In general, in an employment discrimination case, after the plaintiff establishes a prima facie case, the defendant presents evidence of its legitimate, nondiscriminatory reason for terminating the plaintiff's employment. Kerns v Dura Mech Components, Inc (On Remand), 242 Mich App 1, 12; 618 NW2d 256 (2000). Thereafter, the plaintiff bears the burden of proving that the employer's articulated reason was not the true reason, but rather a mere pretext for discrimination. Wilcoxon v Minnesota Min & Mfg Co, 235 Mich App 347, 359; 597 NW2d 250 (1999). Here, plaintiff would have presumably offered Rastigue's remark to persuade the jury that defendants' asserted reason for her termination (financially-induced downsizing) was untrue and that her age made a difference in defendants' decision to terminate her employment.

The analysis used to determine the admissibility of an agent's remark is particularly important in this type of employment discrimination case because the central question the jury must decide is not what occurred, but why the action was taken by the employer. Because the controlling issue is motivation (the reason for the decision), courts must be particularly careful in making relevancy determinations regarding remarks by agents of the corporate defendant. Obviously, remarks indicating bias by the decision maker directed at the discharged employee would be highly probative when made at or about the time of the decision. On the other hand, allegedly biased but, in fact, ambiguous remarks by an agent who is not involved in the decision and made remote in time from the decision would hardly be relevant and certainly would be highly prejudicial precisely because motivation is the key issue in this type of employment discrimination case. Thus, our review of whether the remark was properly excluded requires more than merely labeling the comment a "stray remark." The important issue here is whether the employee's remark is relevant to show that the defendant made the employment decision based on plaintiff's age, and whether its relevance is substantially outweighed by the risk of unfair prejudice.

B. Relevance

Because a work-related comment may be uttered in a myriad of factual contexts, a simple definition of an inadmissible "stray" or "isolated" remark is not feasible and would not facilitate a proper determination of its relevance at trial. The proffered evidence may range from an innocuous remark made by an employee with no involvement in the alleged adverse employment action long before such action takes place, to a blatantly discriminatory comment made by a decision maker at the time the adverse action occurs. A trial court's determination of the probative value of a remark depends on where it falls on that continuum. Accordingly, a trial court must consider several factors to determine whether the comment in issue is relevant to show that an employer took the challenged action because of the employee's age. As stated above, because our state courts have not articulated those factors in a published opinion, we look to various federal court decisions for guidance.[4]

C. Stray Remarks Cases[5]

In Cooley v Carmike Cinemas, Inc, 25 F3d 1325 (CA 6, 1994), the defendant appealed from a jury verdict in favor of the plaintiff and argued that the district court abused its discretion in admitting certain ageist remarks made by the defendant's president. Id. at 1327-1329. In deciding the issue, the Sixth Circuit Court of Appeals emphasized that the admissibility of the proffered comment requires the court to balance its relevancy against its prejudicial effect. Id. at 1330. The Court reviewed various cases defining stray remarks and set forth several factors to determine the admissibility of statements offered to show an employer's discriminatory bias. Id. Specifically, the Court opined:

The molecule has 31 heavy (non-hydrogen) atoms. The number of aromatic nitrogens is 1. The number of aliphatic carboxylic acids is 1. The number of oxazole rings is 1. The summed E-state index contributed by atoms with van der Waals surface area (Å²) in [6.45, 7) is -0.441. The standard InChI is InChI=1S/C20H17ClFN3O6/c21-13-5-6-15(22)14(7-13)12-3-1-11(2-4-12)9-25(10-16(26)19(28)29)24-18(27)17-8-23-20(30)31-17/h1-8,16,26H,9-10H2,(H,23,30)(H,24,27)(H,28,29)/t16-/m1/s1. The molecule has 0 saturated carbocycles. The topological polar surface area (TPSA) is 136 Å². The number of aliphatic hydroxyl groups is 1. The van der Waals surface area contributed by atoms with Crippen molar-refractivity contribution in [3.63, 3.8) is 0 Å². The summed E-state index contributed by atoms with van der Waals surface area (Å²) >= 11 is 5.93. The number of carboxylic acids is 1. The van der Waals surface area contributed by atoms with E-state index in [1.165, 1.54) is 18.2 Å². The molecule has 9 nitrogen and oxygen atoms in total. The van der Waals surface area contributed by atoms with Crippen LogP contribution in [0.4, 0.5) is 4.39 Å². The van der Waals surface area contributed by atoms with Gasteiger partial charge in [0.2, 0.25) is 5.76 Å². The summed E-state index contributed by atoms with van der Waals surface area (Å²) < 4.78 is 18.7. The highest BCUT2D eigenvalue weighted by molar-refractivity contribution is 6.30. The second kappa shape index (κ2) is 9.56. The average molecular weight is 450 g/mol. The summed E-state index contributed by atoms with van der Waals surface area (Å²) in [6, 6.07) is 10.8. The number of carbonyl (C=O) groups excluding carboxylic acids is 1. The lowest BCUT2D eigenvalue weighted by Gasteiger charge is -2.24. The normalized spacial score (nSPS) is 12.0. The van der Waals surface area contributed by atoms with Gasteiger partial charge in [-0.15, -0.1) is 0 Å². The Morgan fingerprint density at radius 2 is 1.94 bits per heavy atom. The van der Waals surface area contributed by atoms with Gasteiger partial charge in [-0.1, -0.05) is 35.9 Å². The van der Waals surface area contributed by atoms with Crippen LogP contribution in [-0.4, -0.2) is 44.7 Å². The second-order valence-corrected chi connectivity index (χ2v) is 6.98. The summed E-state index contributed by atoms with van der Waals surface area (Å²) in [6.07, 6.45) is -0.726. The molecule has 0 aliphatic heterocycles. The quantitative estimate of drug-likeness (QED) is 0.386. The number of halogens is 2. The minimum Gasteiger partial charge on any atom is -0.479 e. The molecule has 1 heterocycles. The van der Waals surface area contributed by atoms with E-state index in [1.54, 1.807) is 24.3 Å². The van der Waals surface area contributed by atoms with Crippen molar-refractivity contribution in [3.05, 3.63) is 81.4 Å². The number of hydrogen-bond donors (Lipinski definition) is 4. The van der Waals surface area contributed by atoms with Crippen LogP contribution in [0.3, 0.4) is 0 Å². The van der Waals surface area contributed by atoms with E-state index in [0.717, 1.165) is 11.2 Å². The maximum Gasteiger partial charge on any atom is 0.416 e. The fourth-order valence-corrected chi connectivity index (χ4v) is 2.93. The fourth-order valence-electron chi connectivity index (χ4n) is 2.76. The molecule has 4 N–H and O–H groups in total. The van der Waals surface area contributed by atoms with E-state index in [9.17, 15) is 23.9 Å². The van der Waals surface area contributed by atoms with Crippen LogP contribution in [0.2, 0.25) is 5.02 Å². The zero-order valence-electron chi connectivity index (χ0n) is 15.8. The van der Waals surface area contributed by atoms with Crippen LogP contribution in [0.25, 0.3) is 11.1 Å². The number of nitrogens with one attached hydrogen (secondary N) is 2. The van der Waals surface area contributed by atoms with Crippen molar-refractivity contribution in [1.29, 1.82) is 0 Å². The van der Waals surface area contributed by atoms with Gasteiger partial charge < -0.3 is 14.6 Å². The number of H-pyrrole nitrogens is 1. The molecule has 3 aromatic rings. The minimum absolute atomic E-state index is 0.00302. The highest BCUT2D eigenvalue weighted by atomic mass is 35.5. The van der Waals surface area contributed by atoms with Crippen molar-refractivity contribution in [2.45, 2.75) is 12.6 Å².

In age discrimination cases, this court has examined statements allegedly showing employer bias by considering whether the comments were made by a decision maker or by an agent within the scope of his employment; whether they were related to the decision-making process; whether they were more than merely vague, ambiguous, or isolated remarks; and whether they were proximate in time to the act of termination. [Cooley, supra, 25 F3d 1330.]
Other federal courts have considered these factors in a number of procedural contexts to determine the probative value of an agent's remarks. In Lawrence v Syms Corporation, 969 F Supp 1014 (ED Mich, 1997), the plaintiff attempted to defeat the employer's motion for summary judgment by raising a genuine issue of material fact to rebut the employer's assertion that it terminated the plaintiff for poor performance. Id. at 1017. The plaintiff presented his supervisor's comment "that the defendant was 'out to get' the oldest store managers who were well paid, and replace them with younger, more energetic people." Id. at 1018. The Court concluded that, because the comment was made up to two years before the plaintiff's termination, it was isolated, remote in time and its meaning was ambiguous. Id. Further, although plaintiff's supervisor made the comment, no evidence showed that it was related to the decision to discharge the plaintiff. Id. Therefore, the Court ruled that the remark did not raise an issue of material fact showing the employer's discriminatory motivation because it was isolated, remote in time, vague and unrelated to the discharge decision. Id.

In Phelps v Yale Security, Inc, 986 F2d 1020 (CA 6, 1993), the plaintiff appealed a district court's grant of judgment notwithstanding the verdict in favor of the defendant. At trial, the plaintiff presented evidence that her age was a factor in her dismissal by presenting, among other evidence, comments by her supervisor, Ray McCulloch. Id. at 1025. The plaintiff alleged that, when she was transferred to McCulloch's office from her job as the plant manager's secretary, McCulloch told her she was too old to be the plant manager's secretary and that he later said that her upcoming fifty-fifth birthday "was a cause for concern." Id. In considering whether the manager's remarks established that the defendant was motivated by the plaintiff's age, the Court opined: